Gov. Martin O'Malley is expected to name the heads of four state agencies today, including a former state legislator - the first he has tapped for a new administration full of state government veterans.
O'Malley's picks stand in stark contrast to the hiring habits of his predecessor, Republican Gov. Robert L. Ehrlich Jr., who frequently turned to current and former legislators and their spouses for top administration posts. Even his appointments secretary had been a legislator.
Instead of culling the General Assembly, O'Malley has picked over the administration of former Gov. Parris N. Glendening for managers - including today's expected pick for the Department of General Services, Alvin C. Collins, who was chief of staff for Glendening.
O'Malley also announced yesterday that another Glendening alumnus, Ronald L. Freeland, will head the Maryland Transportation Authority. He headed the Maryland Transit Administration under Democrat Glendening, as well as other transportation jobs.
Other O'Malley nominees have experience in local governments or from other states. O'Malley's expected nominee for Business and Economic Development, David Edgerley, held a similar post in Montgomery County, and his choice for the Department of Juvenile Services, Donald W. DeVore, directed a similar agency in Connecticut.
The governor's pick for the Department of Aging, former state Sen. Gloria G. Lawlah, a fellow Democrat, is the first legislator that O'Malley has hired for a job of any kind since taking office three weeks ago.
"The governor said he would appoint experienced, effective managers, and that is what he has done," O'Malley spokesman Steve Kearney said.
Ehrlich appointed former legislators to eight of the 21 slots he got to choose in his Cabinet. Another slot was filled by the spouse of a legislator, as was the top spot in the Department of Homeland Security, a non-cabinet agency. Lawmakers served as Ehrlich's first Insurance Commissioner and in two seats on the Public Service Commission, including the chairmanship.
Deputy secretaries of transportation and health and mental hygiene were legislators. The head of the Critical Areas Commission was a lawmaker, as was the administrator who ran Maryland's commuter rail system was a former legislator. The secretary of the Maryland Transportation Authority was the wife of a former legislator. The heads of Ehrlich's legislative and policy office had also served in the General Assembly.
Many of Ehrlich's appointees were the governor's friends from his days in the legislature, and as the first Republican governor in a generation, he didn't have the luxury O'Malley has of picking over his predecessors' administrations.
Ehrlich "had a very short bench to choose from," said Senate President Thomas V. Mike Miller, a Democrat whose chamber approved all but one of Ehrlich's nominees.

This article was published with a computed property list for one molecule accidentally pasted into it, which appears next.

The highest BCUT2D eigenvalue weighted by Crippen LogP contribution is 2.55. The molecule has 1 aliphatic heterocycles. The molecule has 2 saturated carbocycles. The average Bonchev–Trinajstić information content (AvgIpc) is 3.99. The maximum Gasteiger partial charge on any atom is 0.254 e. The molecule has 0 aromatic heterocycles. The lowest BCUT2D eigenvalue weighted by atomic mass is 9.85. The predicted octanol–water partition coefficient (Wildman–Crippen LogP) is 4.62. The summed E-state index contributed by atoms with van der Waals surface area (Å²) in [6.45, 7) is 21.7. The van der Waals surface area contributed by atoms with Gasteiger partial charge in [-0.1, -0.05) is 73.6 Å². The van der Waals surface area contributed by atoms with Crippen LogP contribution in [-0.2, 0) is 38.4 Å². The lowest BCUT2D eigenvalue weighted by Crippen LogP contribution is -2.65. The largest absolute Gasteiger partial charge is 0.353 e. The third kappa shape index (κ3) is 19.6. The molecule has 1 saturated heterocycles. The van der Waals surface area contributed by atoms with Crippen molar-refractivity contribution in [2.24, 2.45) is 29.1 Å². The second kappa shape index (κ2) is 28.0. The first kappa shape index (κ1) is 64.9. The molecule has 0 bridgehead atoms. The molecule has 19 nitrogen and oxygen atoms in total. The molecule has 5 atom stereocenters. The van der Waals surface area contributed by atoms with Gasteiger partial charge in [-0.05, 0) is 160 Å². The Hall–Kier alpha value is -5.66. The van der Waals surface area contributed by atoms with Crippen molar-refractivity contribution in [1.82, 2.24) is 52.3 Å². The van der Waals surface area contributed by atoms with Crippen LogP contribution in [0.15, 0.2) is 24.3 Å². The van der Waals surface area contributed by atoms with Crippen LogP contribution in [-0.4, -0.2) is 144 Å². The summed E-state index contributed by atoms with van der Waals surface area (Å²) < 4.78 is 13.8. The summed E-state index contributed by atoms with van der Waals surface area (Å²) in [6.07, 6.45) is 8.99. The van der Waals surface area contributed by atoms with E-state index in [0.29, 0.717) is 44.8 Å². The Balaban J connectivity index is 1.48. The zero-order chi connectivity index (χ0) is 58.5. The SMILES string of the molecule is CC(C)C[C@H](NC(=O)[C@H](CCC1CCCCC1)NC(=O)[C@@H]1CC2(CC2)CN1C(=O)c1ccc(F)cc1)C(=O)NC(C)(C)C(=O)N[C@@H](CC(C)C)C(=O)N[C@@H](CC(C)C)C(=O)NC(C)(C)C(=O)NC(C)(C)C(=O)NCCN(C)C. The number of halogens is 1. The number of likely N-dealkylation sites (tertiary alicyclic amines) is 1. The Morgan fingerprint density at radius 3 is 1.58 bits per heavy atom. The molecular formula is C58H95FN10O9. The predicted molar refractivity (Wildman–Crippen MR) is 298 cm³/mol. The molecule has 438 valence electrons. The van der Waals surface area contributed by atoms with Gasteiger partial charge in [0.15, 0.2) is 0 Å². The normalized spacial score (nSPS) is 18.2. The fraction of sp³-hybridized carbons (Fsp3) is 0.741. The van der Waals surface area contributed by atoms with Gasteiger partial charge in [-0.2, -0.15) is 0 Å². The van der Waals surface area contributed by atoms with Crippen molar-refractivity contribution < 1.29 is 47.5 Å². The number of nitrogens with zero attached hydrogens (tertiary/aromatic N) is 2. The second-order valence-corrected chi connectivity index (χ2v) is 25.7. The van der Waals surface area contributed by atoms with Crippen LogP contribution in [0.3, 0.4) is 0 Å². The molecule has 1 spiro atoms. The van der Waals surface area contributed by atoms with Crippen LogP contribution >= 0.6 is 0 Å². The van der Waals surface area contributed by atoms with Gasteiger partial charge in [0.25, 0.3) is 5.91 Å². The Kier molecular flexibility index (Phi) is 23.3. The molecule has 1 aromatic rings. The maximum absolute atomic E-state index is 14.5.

Some of Ehrlich's picks - former Juvenile Services Secretary Kenneth C. Montague Jr., for example - built up expertise in the agencies they were asked to manage while in the legislature. But legislators don't necessarily have experience administering large organizations, and some agencies suffered from management problems.
The long-beleaguered Department of Human Resources, for example, managed by former state Sen. Christopher J. McCabe, was heavily criticized for housing foster children overnight in a Baltimore office building, for delays in implementing a $67 million computer system and for problems in recruiting and retaining social workers. And the Department of Juvenile Services was repeatedly criticized by independent monitors for violent incidents in its institutions.
Sen. Delores G. Kelley, who heads the executive nominations committee, said some legislators turn out to be good managers - especially those who have administrative experience in their day jobs. But O'Malley has taken his time and made sure to find people with extensive backgrounds in government administration, she said.
"Where they have an opportunity, they bring in a known quantity, someone who has had the office in the past and who has shown ... to be adept in working with both the General Assembly and the prior governor and the public," Kelley said. "It's a much more cautious process than I expected."
Del. Anthony J. O'Donnell, the minority leader from Southern Maryland, said some legislators are good managers and some aren't. He said he thought Ehrlich had a "wonderful" Cabinet.
"Former legislators bring a wealth of experience, so that's a positive," O'Donnell said.
O'Malley, who was mayor of Baltimore before being elected governor, did look to the legislature for his first personnel move, tapping then-Del. Anthony G. Brown of Prince George's County as his running mate. The lieutenant governor is now in charge of preparing the state for an influx of military jobs, as well as policy regarding higher education and other issues.
Lawlah, a former teacher who retired from the Senate last year, said she's excited to serve in an agency that helps the fastest-growing segment of the state's population. She said she is eager to help low-income seniors, many of whom are minorities, to make sure they don't have to choose whether to pay for their medications or their utility bills.
"Maryland is an expensive state," Lawlah said. "It is also a wealthy state, and we can afford to help our seniors."
With 59 employees, the Department of Aging is the second-smallest agency in state government. In choosing Lawlah, O'Malley replaced another former legislator, Jean W. Roesser, who served under Ehrlich, and passed over former Sen. Paula C. Hollinger, who headed the O'Malley transition team that looked into the agency.